Spain's bullet train system is a model to follow as America plans how to spend the money the government is using to stimulate the economy, the U.S. transportation secretary said Saturday.
Ray LaHood said the $8 billion allocated for high-speed railways in the U.S. will spur economic growth and reduce greenhouse gas emissions.
President Barack Obama has cited Spain, France and Japan as countries with systems worth emulating.
LaHood met with Spain's Prime Minister Jose Luis Rodriguez Zapatero to discuss how investing in such a train system could stimulate job creation in the U.S.
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“Yesterday I traveled on a train at close to 350 kilometers (215 miles) per hour, the fastest I've ever ridden on a high-speed train,” LaHood said. He said he found the experience very civilized.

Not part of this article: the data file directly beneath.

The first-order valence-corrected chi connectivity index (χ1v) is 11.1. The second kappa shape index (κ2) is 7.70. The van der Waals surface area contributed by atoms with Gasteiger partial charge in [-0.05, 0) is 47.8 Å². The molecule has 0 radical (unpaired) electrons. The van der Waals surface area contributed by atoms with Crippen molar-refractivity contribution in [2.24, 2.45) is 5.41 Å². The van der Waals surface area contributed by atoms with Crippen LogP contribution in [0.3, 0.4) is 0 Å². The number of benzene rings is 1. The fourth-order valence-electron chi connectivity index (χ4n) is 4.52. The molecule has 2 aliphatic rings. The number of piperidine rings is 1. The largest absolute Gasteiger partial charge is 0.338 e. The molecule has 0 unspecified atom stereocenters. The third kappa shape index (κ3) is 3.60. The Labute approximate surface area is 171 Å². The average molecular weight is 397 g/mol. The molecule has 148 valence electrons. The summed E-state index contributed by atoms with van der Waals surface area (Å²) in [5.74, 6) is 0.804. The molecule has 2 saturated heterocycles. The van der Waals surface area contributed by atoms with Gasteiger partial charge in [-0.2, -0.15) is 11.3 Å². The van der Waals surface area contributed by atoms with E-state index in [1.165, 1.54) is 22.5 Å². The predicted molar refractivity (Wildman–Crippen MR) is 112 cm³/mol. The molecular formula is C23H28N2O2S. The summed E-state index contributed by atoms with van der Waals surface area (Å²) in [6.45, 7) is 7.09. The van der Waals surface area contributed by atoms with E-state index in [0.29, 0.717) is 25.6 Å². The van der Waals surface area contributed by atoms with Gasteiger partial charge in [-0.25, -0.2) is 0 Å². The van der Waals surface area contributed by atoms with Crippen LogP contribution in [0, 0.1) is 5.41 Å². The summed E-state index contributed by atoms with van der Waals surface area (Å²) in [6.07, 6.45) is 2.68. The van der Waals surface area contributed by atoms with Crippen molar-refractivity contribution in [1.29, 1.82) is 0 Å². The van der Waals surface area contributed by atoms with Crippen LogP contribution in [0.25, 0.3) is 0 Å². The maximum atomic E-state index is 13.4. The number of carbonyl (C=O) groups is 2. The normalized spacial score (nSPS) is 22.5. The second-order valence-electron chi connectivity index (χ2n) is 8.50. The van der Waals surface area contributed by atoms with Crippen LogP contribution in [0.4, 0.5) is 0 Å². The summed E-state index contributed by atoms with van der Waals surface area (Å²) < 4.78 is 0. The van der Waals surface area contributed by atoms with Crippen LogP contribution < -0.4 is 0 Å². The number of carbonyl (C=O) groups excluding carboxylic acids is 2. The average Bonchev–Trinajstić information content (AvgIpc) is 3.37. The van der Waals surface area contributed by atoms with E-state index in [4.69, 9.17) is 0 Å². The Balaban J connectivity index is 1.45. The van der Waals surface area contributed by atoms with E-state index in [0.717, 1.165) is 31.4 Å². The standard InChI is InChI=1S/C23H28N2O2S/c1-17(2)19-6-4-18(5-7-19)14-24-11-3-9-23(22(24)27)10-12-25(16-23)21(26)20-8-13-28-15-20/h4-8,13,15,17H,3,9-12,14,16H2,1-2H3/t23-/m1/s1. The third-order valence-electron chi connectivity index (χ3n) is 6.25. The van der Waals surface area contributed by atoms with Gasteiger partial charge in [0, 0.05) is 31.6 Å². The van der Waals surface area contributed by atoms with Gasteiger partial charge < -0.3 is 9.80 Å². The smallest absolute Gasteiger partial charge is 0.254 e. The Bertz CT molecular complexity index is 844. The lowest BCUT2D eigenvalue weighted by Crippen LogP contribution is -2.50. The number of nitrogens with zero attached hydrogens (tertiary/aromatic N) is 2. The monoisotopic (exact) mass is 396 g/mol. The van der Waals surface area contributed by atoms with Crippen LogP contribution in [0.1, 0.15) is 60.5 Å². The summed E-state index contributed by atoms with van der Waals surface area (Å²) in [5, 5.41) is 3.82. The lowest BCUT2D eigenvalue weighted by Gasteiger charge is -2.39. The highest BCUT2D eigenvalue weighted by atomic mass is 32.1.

“Our leaders have made the decision that America will have high speed rail,” LaHood said.
Of $787 billion approved in Obama's stimulus bill, $48 billion is earmarked for improving overall transport infrastructure, with rail receiving for the first time an important share, LaHood said.
He said that by the end of the summer there will be American people working in well-paying jobs building high speed rail links in the U.S.
High-speed lines will eventually stretch from Portugal's Atlantic coast, through France to Britain and Belgium, providing Europe with fast passenger transport to rival air travel.